China 2009 Vehicle Sales May Rise 28% on Stimulus, Pass U.S.
Sept. 5 (Bloomberg) -- China's vehicle sales may rise 28 percent this
year, according to the nation's top planning agency, likely enough
for the country to surpass the U.S. as the world's largest auto
Full-year sales may reach as high as 12 million vehicles, Chen Bin,
chief director of the industry coordination department at the National
Development and Reform Commission, said today at a conference in
Tianjin. U.S. sales will likely be around 10.5 million, according to
both General Motors Co. and Ford Motor Co.
China has boosted auto sales this year through tax cuts and subsidies
as a part of a wider 4 trillion yuan ($586 billion) stimulus that has
shielded the country from the worst of the global recession. U.S.
sales have slumped 28 percent, pushing the old GM and Chrysler LLC
"Government incentives have really helped China's auto sales this
year," said Li Chunbo, a Beijing-based analyst with Citic Securities
Co. "There's also still a lot of demand for vehicles in rural
Li added that full-year sales could reach as high as 12.5 million
vehicles. GM, the largest overseas automaker in China, last week
increased its target to as much as 12 million after doubling its own
August sales from a year earlier.
Nationwide sales topped 8 million in the first eight months, NDRC's
Chen said. U.S. sales slumped to 7.1 million as drivers pared spending
amid rising job concerns. Chinese sales of cars, sport-utility
vehicles and other passenger vehicles jumped 71 percent in July to
Second-half sales "will be somewhat better than the first half,"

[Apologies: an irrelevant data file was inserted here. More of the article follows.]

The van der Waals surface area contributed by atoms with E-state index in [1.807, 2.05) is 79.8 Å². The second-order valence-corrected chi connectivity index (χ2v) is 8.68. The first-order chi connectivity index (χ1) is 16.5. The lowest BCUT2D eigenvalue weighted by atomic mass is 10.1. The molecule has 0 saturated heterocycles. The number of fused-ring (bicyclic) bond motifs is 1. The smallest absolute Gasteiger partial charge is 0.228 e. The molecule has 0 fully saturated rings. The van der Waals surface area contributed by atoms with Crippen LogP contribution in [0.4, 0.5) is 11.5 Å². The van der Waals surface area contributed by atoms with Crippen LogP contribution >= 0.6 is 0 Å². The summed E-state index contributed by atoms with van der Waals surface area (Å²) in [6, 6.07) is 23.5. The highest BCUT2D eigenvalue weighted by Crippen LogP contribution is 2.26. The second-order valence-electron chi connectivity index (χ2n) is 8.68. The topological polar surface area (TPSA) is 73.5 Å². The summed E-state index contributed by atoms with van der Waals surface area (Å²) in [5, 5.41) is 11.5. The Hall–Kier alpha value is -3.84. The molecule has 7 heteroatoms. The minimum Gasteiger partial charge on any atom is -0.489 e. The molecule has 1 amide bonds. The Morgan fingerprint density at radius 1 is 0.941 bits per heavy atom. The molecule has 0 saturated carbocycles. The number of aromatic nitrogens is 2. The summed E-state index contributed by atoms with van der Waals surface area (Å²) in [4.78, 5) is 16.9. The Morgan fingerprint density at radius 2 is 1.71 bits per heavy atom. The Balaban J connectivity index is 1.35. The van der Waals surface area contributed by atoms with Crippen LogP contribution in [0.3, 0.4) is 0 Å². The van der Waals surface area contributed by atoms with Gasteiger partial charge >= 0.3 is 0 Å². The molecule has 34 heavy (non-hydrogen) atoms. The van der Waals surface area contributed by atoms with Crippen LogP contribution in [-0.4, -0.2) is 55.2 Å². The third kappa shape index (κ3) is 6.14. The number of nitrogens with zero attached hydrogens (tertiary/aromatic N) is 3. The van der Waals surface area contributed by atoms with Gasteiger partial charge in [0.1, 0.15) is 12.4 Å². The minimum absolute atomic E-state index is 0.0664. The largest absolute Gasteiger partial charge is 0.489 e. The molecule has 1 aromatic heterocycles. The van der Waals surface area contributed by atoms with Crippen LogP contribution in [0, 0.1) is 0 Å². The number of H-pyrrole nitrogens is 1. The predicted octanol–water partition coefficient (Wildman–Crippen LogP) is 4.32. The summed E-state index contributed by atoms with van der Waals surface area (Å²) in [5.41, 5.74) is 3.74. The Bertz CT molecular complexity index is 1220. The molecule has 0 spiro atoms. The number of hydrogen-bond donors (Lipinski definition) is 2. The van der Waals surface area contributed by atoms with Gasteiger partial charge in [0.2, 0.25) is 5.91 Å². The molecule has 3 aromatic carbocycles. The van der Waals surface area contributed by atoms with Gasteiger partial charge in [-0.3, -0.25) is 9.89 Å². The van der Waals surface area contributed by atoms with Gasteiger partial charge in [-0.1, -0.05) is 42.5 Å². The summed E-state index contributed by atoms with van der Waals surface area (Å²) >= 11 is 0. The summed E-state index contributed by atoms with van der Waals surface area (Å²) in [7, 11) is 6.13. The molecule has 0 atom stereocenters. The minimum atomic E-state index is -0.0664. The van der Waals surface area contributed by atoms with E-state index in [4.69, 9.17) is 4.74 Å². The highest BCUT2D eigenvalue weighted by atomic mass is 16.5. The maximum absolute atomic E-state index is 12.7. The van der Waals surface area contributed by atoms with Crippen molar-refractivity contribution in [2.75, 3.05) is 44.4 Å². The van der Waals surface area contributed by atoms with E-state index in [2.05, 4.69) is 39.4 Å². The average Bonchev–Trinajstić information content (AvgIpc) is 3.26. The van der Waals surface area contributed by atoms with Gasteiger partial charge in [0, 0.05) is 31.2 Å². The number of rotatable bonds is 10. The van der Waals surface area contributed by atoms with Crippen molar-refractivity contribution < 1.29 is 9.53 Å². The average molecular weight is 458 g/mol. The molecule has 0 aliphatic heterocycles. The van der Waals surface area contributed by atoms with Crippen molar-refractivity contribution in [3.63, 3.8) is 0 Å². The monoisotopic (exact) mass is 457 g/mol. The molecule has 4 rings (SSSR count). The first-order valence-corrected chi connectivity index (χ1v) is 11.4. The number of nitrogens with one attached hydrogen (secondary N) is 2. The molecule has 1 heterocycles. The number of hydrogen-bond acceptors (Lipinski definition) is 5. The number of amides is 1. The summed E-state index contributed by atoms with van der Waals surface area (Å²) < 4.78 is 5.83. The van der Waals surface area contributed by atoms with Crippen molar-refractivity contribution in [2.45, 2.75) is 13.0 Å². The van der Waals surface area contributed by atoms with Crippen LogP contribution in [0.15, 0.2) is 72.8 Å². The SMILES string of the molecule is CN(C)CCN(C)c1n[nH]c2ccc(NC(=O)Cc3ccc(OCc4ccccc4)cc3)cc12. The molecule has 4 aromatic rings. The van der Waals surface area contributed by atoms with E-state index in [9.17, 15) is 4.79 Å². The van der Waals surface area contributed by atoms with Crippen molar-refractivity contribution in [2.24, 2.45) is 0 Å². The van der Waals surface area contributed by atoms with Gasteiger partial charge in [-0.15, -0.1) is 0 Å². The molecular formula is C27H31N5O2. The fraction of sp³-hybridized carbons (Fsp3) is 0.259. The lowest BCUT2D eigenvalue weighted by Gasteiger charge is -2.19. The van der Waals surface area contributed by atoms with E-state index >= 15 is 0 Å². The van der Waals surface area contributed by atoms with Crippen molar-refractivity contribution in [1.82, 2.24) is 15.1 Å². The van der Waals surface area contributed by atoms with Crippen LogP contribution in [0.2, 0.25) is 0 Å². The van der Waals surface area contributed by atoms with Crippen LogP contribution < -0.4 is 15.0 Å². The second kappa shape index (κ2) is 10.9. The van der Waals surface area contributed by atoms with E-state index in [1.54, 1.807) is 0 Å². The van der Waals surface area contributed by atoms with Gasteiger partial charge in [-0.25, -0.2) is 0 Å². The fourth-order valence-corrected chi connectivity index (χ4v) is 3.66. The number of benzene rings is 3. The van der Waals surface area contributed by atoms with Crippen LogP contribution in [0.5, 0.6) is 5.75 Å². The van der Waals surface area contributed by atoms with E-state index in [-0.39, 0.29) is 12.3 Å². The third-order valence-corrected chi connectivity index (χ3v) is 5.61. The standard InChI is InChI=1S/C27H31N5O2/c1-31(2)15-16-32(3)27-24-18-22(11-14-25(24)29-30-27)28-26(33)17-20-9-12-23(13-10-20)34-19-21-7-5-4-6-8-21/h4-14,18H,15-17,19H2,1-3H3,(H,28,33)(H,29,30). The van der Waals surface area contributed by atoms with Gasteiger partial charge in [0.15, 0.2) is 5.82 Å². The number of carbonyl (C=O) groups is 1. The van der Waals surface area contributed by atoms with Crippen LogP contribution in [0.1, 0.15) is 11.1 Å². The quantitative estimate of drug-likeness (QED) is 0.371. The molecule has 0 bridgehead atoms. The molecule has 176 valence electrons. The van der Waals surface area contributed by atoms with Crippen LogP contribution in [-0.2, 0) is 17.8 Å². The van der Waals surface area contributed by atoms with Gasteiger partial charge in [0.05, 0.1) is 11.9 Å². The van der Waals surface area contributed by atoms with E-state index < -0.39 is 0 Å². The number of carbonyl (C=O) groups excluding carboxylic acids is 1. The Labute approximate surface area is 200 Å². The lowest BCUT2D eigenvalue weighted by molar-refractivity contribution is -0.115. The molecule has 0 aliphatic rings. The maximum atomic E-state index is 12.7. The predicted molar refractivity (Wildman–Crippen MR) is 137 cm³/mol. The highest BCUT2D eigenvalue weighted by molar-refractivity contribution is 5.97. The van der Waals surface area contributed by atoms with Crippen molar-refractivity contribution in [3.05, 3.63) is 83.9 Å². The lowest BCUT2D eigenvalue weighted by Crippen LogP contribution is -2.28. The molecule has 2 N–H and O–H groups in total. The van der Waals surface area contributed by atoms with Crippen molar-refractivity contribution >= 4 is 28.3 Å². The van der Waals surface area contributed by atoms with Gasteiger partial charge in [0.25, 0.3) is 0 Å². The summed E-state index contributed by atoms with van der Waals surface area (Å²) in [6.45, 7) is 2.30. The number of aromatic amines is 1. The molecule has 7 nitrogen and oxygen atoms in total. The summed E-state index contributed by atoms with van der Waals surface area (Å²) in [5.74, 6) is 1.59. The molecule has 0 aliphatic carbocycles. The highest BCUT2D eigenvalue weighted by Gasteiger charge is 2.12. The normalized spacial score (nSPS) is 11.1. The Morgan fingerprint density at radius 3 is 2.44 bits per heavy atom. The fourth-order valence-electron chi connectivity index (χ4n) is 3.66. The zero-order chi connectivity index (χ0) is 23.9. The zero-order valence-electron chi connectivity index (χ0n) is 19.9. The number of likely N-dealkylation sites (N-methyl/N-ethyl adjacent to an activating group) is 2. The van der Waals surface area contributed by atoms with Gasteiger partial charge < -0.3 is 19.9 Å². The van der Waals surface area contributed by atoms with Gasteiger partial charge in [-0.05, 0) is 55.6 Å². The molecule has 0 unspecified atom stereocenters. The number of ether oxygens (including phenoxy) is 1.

said Li. He expects stimulus measures to be extended into next year
"because the government has made it clear that the auto industry is
still important for the country."
'Cash for Clunkers'
In the U.S., the government's "cash for clunkers" rebates helped
cause a 1 percent increase in auto sales last month, the first gain
since 2007. Detroit-based GM expects industrywide sales to total 10.5
million this year. Ford's forecast is 10.5 million to 11 million.
Last year's total was 13.2 million, compared with 9.4 million in
The "clunkers" program, which ran from July 27 through Aug. 24,
offered buyers of new, more fuel-efficient vehicles as much as $4,500
for trade-ins of older models.
Automakers and investors are focusing on China as it withstands the
global slump. GM last month agreed to set up a commercial-vehicle
venture with China FAW Group Corp., its third manufacturing deal in
the country. The automaker now runs all operations outside North
America from Shanghai.
Billionaire Warren Buffett has also bought a stake in BYD Co., a
Chinese maker of cars and rechargeable batteries. MidAmerican Energy
Holdings Co., a unit of Buffett's Berkshire Hathaway Inc., wants to
boost its stake further, Wang Chuanfu, BYD's chairman, said on Aug.
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